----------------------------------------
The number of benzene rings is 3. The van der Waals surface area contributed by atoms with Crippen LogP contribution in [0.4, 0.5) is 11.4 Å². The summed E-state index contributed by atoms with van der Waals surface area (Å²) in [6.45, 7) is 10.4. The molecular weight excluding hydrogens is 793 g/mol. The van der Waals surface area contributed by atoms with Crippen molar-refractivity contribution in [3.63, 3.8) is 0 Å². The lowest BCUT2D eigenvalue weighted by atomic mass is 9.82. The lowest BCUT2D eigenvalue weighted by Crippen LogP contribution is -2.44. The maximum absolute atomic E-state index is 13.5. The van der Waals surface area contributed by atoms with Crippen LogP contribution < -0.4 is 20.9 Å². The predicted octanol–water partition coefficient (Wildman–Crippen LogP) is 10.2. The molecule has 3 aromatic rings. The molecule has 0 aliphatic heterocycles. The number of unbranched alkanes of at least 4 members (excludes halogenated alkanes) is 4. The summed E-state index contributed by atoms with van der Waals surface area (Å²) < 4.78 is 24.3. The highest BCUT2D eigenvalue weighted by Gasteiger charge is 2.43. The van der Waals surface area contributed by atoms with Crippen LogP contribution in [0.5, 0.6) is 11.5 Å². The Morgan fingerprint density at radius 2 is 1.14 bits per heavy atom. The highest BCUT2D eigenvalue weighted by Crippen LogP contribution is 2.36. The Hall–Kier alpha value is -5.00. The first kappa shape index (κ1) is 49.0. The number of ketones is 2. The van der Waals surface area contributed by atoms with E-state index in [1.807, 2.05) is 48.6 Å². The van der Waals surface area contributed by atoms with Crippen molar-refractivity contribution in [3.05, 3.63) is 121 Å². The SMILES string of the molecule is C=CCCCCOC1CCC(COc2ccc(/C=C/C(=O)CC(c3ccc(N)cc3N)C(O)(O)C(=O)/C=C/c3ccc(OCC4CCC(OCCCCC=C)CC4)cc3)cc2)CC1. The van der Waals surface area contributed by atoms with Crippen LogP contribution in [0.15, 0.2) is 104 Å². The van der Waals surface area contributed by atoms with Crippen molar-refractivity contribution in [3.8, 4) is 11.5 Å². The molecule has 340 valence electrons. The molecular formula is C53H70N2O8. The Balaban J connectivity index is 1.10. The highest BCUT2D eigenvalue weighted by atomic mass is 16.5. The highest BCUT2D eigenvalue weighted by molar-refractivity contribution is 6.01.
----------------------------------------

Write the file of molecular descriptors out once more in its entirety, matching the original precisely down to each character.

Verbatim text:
The number of benzene rings is 3. The van der Waals surface area contributed by atoms with Crippen LogP contribution in [0.4, 0.5) is 11.4 Å². The summed E-state index contributed by atoms with van der Waals surface area (Å²) in [6.45, 7) is 10.4. The molecular weight excluding hydrogens is 793 g/mol. The van der Waals surface area contributed by atoms with Crippen molar-refractivity contribution in [3.63, 3.8) is 0 Å². The lowest BCUT2D eigenvalue weighted by atomic mass is 9.82. The lowest BCUT2D eigenvalue weighted by Crippen LogP contribution is -2.44. The maximum absolute atomic E-state index is 13.5. The van der Waals surface area contributed by atoms with Crippen LogP contribution < -0.4 is 20.9 Å². The predicted octanol–water partition coefficient (Wildman–Crippen LogP) is 10.2. The molecule has 3 aromatic rings. The molecule has 0 aliphatic heterocycles. The number of unbranched alkanes of at least 4 members (excludes halogenated alkanes) is 4. The summed E-state index contributed by atoms with van der Waals surface area (Å²) < 4.78 is 24.3. The highest BCUT2D eigenvalue weighted by Gasteiger charge is 2.43. The van der Waals surface area contributed by atoms with Crippen LogP contribution in [0.5, 0.6) is 11.5 Å². The Morgan fingerprint density at radius 2 is 1.14 bits per heavy atom. The highest BCUT2D eigenvalue weighted by Crippen LogP contribution is 2.36. The Hall–Kier alpha value is -5.00. The first kappa shape index (κ1) is 49.0. The number of ketones is 2. The van der Waals surface area contributed by atoms with E-state index in [1.807, 2.05) is 48.6 Å². The van der Waals surface area contributed by atoms with Crippen molar-refractivity contribution in [3.05, 3.63) is 121 Å². The SMILES string of the molecule is C=CCCCCOC1CCC(COc2ccc(/C=C/C(=O)CC(c3ccc(N)cc3N)C(O)(O)C(=O)/C=C/c3ccc(OCC4CCC(OCCCCC=C)CC4)cc3)cc2)CC1. The van der Waals surface area contributed by atoms with Crippen LogP contribution in [0.15, 0.2) is 104 Å². The van der Waals surface area contributed by atoms with Crippen molar-refractivity contribution in [3.8, 4) is 11.5 Å². The molecule has 340 valence electrons. The molecular formula is C53H70N2O8. The Balaban J connectivity index is 1.10. The highest BCUT2D eigenvalue weighted by atomic mass is 16.5. The highest BCUT2D eigenvalue weighted by molar-refractivity contribution is 6.01.